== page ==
Dr. Martin Luther King, Jr., and the Letter from Birmingham City Jail

Rev. Ralph Abernathy, left, and Rev. Martin Luther King Jr. lead the march to Birmingham, Alabama’s city hall, which led to his arrest, on April 12, 1963.  (AP Photo/Horace Cort) [ source: https://qz.com/328913/martin-luther-king-jr-s-1963-letter-from-birmingham-jail-remains-relevant-today/ ]

In 1963, Birmingham became the focus of civil rights movement, as the activists launched one of the most influential campaigns of the movement. The Campaign was initiated by Southern Christian Leadership Conference (SCLC) and its affiliate, the Alabama Christian Movement for Human Rights (ACMHR). They chose Birmingham as the focus of their campaign because the city was notorious for its violence against blacks. As it was one of the most segregated cities in America, the campaigners wanted to bring national attention to the brutal, racist treatment suffered by blacks. The campaign consisted of a series of non-violent protests such as mass meetings, lunch counter sit-ins, a march on city hall, and boycotting of downtown stores. The campaign was led by Dr. Martin Luther King, Jr. and Reverends James Bevel and Fred Shuttlesworth, among others. The protest was codenamed as “Project C”, and C stood for confrontation. The organizers thought that if enough people protested, which would likely to provoke heavy-handed reactions from police, with mass arrests, that would likely attract national attention, and help in gaining them support from the federal government and the rest of the country.

On April 3, 1963 the desegregation campaign began quietly, with sit-ins at several downtown “whites-only” lunch counters, boycott of downtown stores, marches through the streets on a daily basis. On Good Friday, 12 April, Dr. King and Ralph Abernathy lead a peaceful march in an attempt to put pressure on the white business community to hold meaningful negotiations, and was arrested for violating the anti-protest injunction and was placed in solitary confinement.

Mugshot of Martin Luther King Jr following his 1963 arrest in Birmingham
Birmingham AL police dept (Life time: NA)  – Original publication: ciculated to news media in April 1963  [source: http://photos.nola.com/tpphotos/2013/04/martin_luther_king_mugshot_apr.html ]
 Dr. King was kept in the Birmingham City Jail for 8 days following his arrest. During his time in jail that he wrote his famous “letter From Birmingham City Jail”, in response to an open letter written by eight white local clergymen stating their dismay with Dr. King and the SCLC’s tactics, saying the protests as “unwise and untimely” and they urged the black community to withdraw support from these demonstrations. Since Dr. King was originally from Atlanta, they accused him as an “outsider”, using “extreme measures” that incite “hatred and violence”. They also believed that, rather than staging protests and demonstrations on the streets, the cause should be properly pursued only in the courts, and that King should rely on local negotiation as a means to ending racial discrimination. Finally, the clergyman stated that time would bring about justice, and that King and his followers should be patient and not rush progress. King, disappointed with his fellow clergymen, penned a point for point response in the margins of newspapers and organized his thoughts from his small cell. In the letter, he addresses the major concerns of the clergymen, while also staking out his reasoning for acting the way he did.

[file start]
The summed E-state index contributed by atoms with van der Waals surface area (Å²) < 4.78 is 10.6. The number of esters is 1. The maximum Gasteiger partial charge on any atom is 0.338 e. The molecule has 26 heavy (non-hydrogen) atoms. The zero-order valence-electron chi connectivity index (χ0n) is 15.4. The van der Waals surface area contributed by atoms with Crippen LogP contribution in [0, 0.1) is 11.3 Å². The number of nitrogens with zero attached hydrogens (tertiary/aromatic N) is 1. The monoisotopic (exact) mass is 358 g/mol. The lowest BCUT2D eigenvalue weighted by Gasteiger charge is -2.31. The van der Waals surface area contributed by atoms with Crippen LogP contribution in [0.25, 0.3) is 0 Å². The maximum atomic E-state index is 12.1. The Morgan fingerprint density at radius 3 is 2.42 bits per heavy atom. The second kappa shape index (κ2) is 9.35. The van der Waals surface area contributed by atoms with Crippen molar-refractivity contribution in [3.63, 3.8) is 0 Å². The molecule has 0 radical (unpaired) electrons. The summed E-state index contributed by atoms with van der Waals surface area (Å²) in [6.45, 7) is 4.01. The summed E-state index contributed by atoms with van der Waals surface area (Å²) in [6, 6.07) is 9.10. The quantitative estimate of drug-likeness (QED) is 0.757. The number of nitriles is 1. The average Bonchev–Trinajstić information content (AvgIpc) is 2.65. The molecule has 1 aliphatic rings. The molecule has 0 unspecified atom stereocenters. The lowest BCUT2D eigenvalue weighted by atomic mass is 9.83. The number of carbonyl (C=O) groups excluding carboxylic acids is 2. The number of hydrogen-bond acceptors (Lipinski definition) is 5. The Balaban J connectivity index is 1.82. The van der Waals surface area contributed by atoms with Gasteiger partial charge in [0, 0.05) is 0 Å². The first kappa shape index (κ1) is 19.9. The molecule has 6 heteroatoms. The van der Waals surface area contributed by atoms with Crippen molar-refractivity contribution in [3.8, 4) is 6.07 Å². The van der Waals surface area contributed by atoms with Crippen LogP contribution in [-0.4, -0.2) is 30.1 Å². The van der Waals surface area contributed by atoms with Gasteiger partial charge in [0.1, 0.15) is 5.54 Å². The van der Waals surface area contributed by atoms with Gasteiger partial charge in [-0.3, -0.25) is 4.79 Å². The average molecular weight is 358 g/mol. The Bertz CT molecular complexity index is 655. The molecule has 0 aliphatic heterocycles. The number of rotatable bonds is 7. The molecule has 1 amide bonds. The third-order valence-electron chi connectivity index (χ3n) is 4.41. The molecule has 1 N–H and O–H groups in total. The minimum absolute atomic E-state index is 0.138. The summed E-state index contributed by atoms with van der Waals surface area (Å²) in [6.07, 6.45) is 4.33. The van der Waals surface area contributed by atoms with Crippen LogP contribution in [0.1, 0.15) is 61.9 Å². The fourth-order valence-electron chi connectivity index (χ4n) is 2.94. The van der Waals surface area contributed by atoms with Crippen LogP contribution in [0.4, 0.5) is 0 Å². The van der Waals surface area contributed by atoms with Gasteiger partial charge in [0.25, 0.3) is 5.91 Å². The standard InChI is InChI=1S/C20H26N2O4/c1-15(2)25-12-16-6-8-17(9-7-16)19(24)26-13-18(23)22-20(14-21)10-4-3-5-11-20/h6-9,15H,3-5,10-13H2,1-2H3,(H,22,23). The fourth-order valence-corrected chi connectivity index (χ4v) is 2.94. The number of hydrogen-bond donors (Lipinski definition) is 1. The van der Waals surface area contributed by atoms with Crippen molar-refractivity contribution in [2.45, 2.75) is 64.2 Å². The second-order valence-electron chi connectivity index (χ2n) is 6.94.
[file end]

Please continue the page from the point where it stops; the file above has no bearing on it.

Letter from a Birmingham Jail by Martin Luther King, Jr. | Ned Stuckey-French The first page of “Letter from a Birmingham Jail” as it appeared in the June, 1963 issue of Liberation. [ source: http://nedstuckeyfrench.com/essays-in-america/letter-from-a-birmingham-jail-by-martin-luther-king-jr-1963/ ]

In bits and pieces Dr. King composed his response and gave it to his lawyers to take back to the movement headquarters, where Reverend Wyatt Walker began compiling and editing those pieces. The men settled on a final version on April 16, 1963. The 21-page, typed, double-spaced essay appears as though it is personal correspondence, addressed to the eight white ministers. The letter opens with a salutation reading “My dear fellow clergymen” and concludes with “Yours for the cause of peace and brotherhood.” He tells the clergymen that he was upset about their criticism, and that he wishes to address their concerns.

Dr. King justifies his presence in Birmingham, in one of his most famous phrases, that he could not sit “idly by in Atlanta” because “injustice anywhere is a threat to justice everywhere”. King reminded them of Justice Earl Warren’s own words on the need for desegregation, “justice too long delayed is justice denied”. Further he justifies his uses of nonviolence and direct action, his timing, his willingness to break laws, and his apparent extremism. In addition he strongly criticizes the white moderates and white churches for not doing more to help the movement’s quest for equality. King argued that it was a moral obligation to disobey unjust laws, and that African Americans have waited long enough for there full rights as citizens.

King’s “Letter from Birmingham Jail” is considered the pre-eminent document of the civil rights movement.






No More: The Children of Birmingham 1963 and the Turning Point of the Civil Rights Movement [ https://www.youtube.com/watch?v=hCxE6i_SzoQ ]


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